There isn’t a character, location or situation in The Station Agent that could exist anywhere other than in a screenplay. Excruciatingly earnest and hopelessly contrived, this is the story of Finbar McBride, a reclusive, train-obsessed man with dwarfism (Peter Dinklage) who inherits an abandoned, small-town depot. Surrounded by batch of quirky characters, Finbar eventually learns to come out of his shell. Cue the loud-mouthed “ethnic” coffee truck proprietor (Bobby Cannavale) who sets up shop outside the depot every day even though there isn’t a customer for miles around. Cue the distressed mother (Patricia Clarkson) mourning the death of her son by forcing a friendship with Finbar. And let’s not even get into the way the picture wastes Michelle Williams. Writer-director Tom McCarthy, making his debut after years as an actor, has a noble goal: to create a drama around a dwarf that isn’t broad comedy or fantasy. But the entire enterprise feels so hollow, it’s hard not to think that Elf served Dinklage better.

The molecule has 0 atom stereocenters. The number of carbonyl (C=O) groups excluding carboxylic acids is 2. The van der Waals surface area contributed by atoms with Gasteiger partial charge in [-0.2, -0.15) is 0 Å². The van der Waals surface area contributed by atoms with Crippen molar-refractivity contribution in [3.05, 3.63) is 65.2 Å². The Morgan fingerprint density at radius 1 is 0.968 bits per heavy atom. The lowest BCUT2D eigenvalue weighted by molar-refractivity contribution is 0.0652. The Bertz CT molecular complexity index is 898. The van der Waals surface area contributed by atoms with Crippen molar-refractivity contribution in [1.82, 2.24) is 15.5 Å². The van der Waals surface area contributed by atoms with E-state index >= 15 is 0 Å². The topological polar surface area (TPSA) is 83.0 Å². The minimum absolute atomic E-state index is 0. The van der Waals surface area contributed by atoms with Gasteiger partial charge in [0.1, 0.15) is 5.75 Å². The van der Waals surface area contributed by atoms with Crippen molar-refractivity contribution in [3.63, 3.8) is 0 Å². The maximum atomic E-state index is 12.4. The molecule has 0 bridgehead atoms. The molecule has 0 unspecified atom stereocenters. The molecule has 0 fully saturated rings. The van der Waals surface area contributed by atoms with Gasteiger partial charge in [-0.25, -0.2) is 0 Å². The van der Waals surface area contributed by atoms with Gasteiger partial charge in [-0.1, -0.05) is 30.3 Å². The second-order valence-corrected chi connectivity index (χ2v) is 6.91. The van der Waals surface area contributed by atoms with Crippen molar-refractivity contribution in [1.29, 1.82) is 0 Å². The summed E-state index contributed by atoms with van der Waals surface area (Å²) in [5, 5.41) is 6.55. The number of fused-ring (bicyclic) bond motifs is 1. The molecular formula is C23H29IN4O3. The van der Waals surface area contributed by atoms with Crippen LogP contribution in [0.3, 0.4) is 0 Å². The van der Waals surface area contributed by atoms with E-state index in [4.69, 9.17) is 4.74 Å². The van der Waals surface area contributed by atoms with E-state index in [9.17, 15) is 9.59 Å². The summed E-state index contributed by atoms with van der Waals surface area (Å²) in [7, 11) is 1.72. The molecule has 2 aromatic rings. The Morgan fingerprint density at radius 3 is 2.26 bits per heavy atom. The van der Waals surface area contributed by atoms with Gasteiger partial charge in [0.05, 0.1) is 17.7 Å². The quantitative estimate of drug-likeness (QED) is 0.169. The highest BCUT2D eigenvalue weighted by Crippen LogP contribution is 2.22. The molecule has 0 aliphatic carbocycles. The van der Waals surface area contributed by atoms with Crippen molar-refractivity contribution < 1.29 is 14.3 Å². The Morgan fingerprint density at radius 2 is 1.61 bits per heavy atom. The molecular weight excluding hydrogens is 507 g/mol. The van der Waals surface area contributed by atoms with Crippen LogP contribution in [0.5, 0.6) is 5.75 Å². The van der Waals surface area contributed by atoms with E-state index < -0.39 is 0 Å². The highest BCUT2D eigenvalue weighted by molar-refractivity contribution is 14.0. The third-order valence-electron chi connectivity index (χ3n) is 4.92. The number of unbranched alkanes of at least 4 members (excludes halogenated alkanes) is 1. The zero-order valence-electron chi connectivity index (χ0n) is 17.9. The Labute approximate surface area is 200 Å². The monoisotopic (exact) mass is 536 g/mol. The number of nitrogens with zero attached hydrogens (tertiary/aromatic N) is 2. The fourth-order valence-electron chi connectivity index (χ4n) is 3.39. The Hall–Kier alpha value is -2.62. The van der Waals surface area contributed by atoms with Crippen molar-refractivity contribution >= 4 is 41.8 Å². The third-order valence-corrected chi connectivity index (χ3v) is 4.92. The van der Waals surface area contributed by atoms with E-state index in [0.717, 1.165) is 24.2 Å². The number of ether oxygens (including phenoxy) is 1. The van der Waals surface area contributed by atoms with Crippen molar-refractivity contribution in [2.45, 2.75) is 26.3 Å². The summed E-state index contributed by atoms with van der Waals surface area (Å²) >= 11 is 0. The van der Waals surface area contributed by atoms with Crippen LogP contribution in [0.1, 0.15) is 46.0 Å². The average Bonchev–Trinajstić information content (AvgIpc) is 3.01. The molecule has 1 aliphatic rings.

About time - it's been six months since Clint Eastwood's last movie